• Performance management – that is, systematic support for decision-making through real time-based analyses that enable not only wide-ranging transparency regarding the status quo, but also the simulation of possible changes in various scenarios in real time
  • Process digitalisation – that is, the customer benefit-oriented enhancement and expansion of services and the simultaneous reduction of costs through the systematic digitalisation of processes
  • Process automation – that is, systematic increases in efficiency (performance and costs) through the intelligent automation of transactional processes



Digital transformation is not exclusively a technological matter; rather, it’s much more about how technologies and the various applications of these technologies are established within an organisation and, ultimately, are accepted by the existing culture and actively made use of. Within the scope of digital transformation, the following areas, in particular, are relevant in relation to organisation and culture:

  • Digital empowerment – that is, the continued education of employees and the provision of a fit-for-purpose digital infrastructure. This might include tools for communication, data processing, etc.
  • Networking – that is, the establishment of new, agile forms of cooperation between employees, customers and partners
  • Innovation – that is, systematic support for a culture of innovation in which existing know-how is combined with new technologies and applications to develop new ideas



In practice, the three drivers described above often give rise to transformation approaches for existing business models, sometimes also resulting in expanded or completely new business models. Broadly speaking, the drivers influence the following aspects of the business model:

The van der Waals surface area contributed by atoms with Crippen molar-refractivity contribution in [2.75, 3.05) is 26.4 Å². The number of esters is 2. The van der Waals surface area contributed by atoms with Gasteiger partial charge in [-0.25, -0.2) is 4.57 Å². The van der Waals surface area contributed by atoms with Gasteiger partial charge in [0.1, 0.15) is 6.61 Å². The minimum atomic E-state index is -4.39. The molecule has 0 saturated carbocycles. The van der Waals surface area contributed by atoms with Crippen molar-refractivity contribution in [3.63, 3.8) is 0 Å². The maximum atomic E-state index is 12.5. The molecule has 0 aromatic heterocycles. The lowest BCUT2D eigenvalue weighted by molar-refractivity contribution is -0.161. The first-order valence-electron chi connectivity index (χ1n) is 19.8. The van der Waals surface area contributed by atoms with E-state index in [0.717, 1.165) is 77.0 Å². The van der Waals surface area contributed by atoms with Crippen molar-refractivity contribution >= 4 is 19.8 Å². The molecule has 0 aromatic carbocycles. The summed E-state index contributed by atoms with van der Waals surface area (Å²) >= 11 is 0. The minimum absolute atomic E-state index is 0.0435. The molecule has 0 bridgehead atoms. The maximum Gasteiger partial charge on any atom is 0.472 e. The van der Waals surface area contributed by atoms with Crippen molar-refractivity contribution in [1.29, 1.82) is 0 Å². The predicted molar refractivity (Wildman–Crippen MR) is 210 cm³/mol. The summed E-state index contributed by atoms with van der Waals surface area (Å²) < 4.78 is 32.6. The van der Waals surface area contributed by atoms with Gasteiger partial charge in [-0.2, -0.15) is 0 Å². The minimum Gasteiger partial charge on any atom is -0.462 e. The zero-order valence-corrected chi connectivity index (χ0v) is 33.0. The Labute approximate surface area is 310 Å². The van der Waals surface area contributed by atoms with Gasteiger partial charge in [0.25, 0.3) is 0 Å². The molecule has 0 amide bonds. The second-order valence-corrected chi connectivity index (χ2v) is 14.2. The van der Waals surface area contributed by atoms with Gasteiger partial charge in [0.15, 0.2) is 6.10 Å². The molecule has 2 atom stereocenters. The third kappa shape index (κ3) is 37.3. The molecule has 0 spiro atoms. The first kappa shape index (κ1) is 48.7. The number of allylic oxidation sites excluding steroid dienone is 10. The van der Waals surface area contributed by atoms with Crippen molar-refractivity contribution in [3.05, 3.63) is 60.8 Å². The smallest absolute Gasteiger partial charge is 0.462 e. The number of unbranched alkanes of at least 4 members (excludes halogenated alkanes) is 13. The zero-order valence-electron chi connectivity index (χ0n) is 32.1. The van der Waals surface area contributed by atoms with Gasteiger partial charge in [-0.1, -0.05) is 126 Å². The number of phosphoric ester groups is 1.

• DIGITAL/PHYSICAL INTEGRATION – that is, the connection of the physical and digital worlds, e.g. through the convenient digital ordering of physical products with return options in brick-and-mortar stores, or the provisioning of physical objects via digital channels (e.g. car sharing).
  • CUSTOMER ACCESS – that is, tapping new opportunities for customer access through digital solutions that act as gatekeepers between consumers and providers (e.g. the MyTaxi app).
  • INTELLIGENT EXPANSION – that is, the intelligent provision of relevant information, e.g. displaying nearby restaurants in a tailored fashion depending on time of day and customer needs and wishes


The framework described above illustrates merely one way of structuring the wide-reaching undertaking of digital transformation. Our cross-industry experience shows that companies frequently tend to lack unity on the topic of digital transformation, and that solutions – where they exist at all – are of a stand-alone nature as opposed to being part of a proper transformation strategy. Generally speaking, the consequences of this only become apparent once the threat of disruption is no longer avoidable. In light of this economic reality, which has the potential to disrupt whole industries, it makes sense to act early. Our experts will be pleased to support your company in its digital transformation – by assisting in the sustainable improvement of business processes and working with you to develop new digital capabilities and business models.

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Markus Fost, MBA, is an expert in e-commerce, online business models and digital transformation, with broad experience in the fields of strategy, organisation, corporate finance and operational restructuring.

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Markus Fost

Managing Partner
Markus Fost, MBA, is an expert in e-commerce, online business models and digital transformation, with broad experience in the fields of strategy, organisation, corporate finance and operational restructuring.